The wait is what makes it exciting for me. Not knowing what exactly is in store for me is what makes it exciting. Heck, even forgetting about the date of release completely and suddenly remembering (or being reminded of) it is what makes it exciting for me. Being drowned in information, pictures and videos, however, does exactly the opposite.
I used to think it was the coolest thing to see set photos from films and TV sets that I was psyched or intrigued about. But then, something very clear happened: I was watching Avengers: Age of Ultron just recently, and one of the major plot points that is supposed to elicit some big feels from the audience just didn’t do it for me. It’s because I knew, sitting in the dark theater, the characters involved would be just fine later in the film due to seeing a picture of a scene that had yet to happen. And then it was clear to me: I needed to roll back my media ingestion so I could fully enjoy the storytelling and implications to capacity.
It seems everyone on here has a similar feeling. Surprises aren’t coming as big, and I think production companies know this and try to over-compensate in some other way. Suicide Squad is still filming but I already feel bored of the movie having seen so many clips and spoilers and pictures. I don’t mind a picture here or there of a character suited up, but there comes a tipping point where it just becomes too much.
I don’t think there is much [that] production companies can do to stem the flow of curious onlookers and bystanders snapping or filming away. Having security shoo everyone away would give them a bad rep and also make some seekers go to great lengths to get the candid shots. Heck, I snuck on to a closed set of Gotham that filmed in my town late at night and I made a promise to the crew I wouldn’t take pictures, film, or talk about what I saw publicly. Just standing there and watching Robin Lord Taylor do his thing was enough for me, and I got to revel in that solitary moment.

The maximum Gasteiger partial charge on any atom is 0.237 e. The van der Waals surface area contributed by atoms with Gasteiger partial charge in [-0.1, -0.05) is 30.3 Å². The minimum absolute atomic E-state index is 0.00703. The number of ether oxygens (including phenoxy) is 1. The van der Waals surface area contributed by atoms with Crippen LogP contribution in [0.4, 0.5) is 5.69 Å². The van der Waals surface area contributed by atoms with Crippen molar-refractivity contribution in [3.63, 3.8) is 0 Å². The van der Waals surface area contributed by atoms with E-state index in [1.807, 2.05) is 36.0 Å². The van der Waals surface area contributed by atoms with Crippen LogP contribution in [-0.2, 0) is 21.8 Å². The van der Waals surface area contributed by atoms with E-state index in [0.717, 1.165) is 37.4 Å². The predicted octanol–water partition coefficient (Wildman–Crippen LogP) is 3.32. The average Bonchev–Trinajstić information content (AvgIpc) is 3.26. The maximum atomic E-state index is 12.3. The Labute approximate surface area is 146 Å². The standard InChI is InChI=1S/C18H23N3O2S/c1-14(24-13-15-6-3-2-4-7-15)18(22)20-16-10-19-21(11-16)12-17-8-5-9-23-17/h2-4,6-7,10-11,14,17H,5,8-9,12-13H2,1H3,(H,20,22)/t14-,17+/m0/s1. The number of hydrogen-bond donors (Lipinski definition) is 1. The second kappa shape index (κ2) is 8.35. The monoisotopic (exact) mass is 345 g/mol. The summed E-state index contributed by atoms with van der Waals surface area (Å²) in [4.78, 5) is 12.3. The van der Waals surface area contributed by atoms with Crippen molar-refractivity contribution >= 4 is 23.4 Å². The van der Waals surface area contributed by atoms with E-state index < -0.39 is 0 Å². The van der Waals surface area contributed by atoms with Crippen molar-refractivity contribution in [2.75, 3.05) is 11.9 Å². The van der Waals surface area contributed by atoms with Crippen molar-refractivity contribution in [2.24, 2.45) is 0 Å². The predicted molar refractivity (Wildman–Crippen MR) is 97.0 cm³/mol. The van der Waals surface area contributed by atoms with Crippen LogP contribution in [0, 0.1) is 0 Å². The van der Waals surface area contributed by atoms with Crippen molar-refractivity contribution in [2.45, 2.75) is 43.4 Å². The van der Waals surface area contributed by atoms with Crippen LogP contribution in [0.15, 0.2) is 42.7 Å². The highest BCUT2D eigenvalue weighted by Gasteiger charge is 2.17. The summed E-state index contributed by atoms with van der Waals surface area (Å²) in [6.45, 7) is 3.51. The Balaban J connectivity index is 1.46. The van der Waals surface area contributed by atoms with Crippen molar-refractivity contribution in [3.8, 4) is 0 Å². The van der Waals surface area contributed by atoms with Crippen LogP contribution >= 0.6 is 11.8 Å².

It’s almost sinful how attached we are to getting the first look of every film and television show. Media companies have been showing little respect for those of us now trying to shield our eyes away, outright posting spoilers in the title or the picture they choose as display. I have even had friends send me links to these spoilers asking me what I think. For now, I’ll keep my nose in my comic books and try for the life of me to avoid any more spoiler material. I miss surprises and the magic a good story can impart onto me.
Avoiding spoilers has become a skill of mine. I once played the first Mass Effect when it came out in 2007, and was able to avoid any and all spoilers for the series until I played the second and third games back-to-back in 2014. I calmly wait until Monday to watch Game of Thrones and still get my fix of Facebook and Twitter in the meantime without worry. Yea, I’m humble-bragging about my ability to steer clear of spoilers.